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Ordered by the House of Commons to be printed 14th July 2004 - page 188 / 216





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24 September 2002

24 September 2002

9 September 2002

21 August 2002

15 March 2002

and, again, I defy anyone to say that this cruel and sadistic dictator should be allowed any possibility of getting his hands on chemical, biological and nuclear weapons of mass destruction.

weapon would be shortened and Iraq could produce a nuclear weapon in between one and two years.


Joint Intelligence Committee (JIC) Assessment: 1999–2002

“Why now?” people ask. I agree that I cannot say that this month or next, even this year or next, Saddam will use his weapons. But I can say that if the international community, having made the call for disarmament, now, at this moment, at the point of decision, shrugs its shoulders and walks away, he will draw the conclusion that dictators faced with a weakening will always draw: that the international community will talk but not act, will use diplomacy but not force. We know, again from our history, that diplomacy not backed by the threat of force has never worked with dictators and never will.

24. In mid-2001 the JIC drew attention to what it described as a "step- change" in progress on the Iraqi missile programme over the previous two years. It was clear from intelligence that the range of Iraqi missiles which was permitted by the UN and supposedly limited to 150kms was being extended and that work was under way on larger engines for longer-range missiles.

25. In early 2002 the JIC concluded that Iraq had begun to develop missiles with a range of over 1,000kms. The JIC assessed that if sanctions remained effective the Iraqis would not be able to produce such a missile before 2007. Sanctions and the earlier work of the inspectors had caused significant problems for Iraqi missile development. In the previous six months Iraqi foreign procurement efforts for the missile programme had been bolder. The JIC also assessed that Iraq retained up to 20 al-Hussein missiles from before the Gulf War.

If we take this course and if we refuse to implement the will of the international community, Saddam will carry on, his efforts will intensify, his confidence will grow and, at some point in a future not too distant, the threat will turn into reality. The threat therefore is not imagined. The history of Saddam and weapons of mass destruction is not American or British propaganda. The history and the present threat are real.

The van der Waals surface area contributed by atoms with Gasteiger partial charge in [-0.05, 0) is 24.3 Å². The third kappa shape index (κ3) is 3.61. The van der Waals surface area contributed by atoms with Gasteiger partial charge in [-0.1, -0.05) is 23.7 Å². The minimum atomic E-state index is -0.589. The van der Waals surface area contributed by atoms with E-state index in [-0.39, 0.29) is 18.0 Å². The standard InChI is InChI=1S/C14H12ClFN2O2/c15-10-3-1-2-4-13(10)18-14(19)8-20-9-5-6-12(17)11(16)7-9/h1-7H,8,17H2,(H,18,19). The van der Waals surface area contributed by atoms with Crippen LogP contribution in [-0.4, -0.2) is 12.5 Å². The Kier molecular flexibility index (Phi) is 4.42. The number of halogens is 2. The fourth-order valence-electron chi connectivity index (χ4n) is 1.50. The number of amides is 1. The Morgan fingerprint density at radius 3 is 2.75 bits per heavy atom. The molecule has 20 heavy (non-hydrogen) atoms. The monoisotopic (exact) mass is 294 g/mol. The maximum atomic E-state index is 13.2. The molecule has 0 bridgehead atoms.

If people say, “Why should Britain care?”, I answer, “Because there is no way this man, in this region above all regions, could begin a conflict using such weapons and the consequences not engulf the whole world, including this country.” That, after all, is the reason the UN passed its resolutions. That is why it is right that the UN Security Council again makes its will and its unity clear and lays down a strong new UN resolution

The Iraqi ballistic missile programme since 1998

26. Since the Gulf War, Iraq has been openly developing two short- range missiles up to a range of 150km, which are permitted unde r UN Security Council Resolution 687. The al-Samoud liquid propellant missile has been extensively tested and is being deployed to military units. Intelligence indicates that at least 50 have been produced. Intelligence also indicates that Iraq has worked on extending its range to at least 200km in breach of UN Security Resolution 687. Production of the solid propellant Ababil-100 is also underway, probably as an unguided rocket at this stage. There are also plans to extend its range to at least 200km. Compared to liquid propellant missiles, those powered by solid propellant offer greater ease of storage, handling and mobility. They are also quicker to take into and out of action and can stay at a high state of readiness for longer periods.

27. According to intelligence, Iraq has retained up to 20 al-Hussein missiles, in breach of UN Security Council Resolution 687. These missiles were either hidden from the UN as complete systems, or re- assembled using illegally retained engines and other components. We judge that the engineering expertise available would allow these missiles to be maintained effectively, although the fact that at least some require re-assembly makes it difficult to judge exactly how many could be available for use. They could be used with conventional, chemical or biological warheads and, with a range of up to 650km, are capable of


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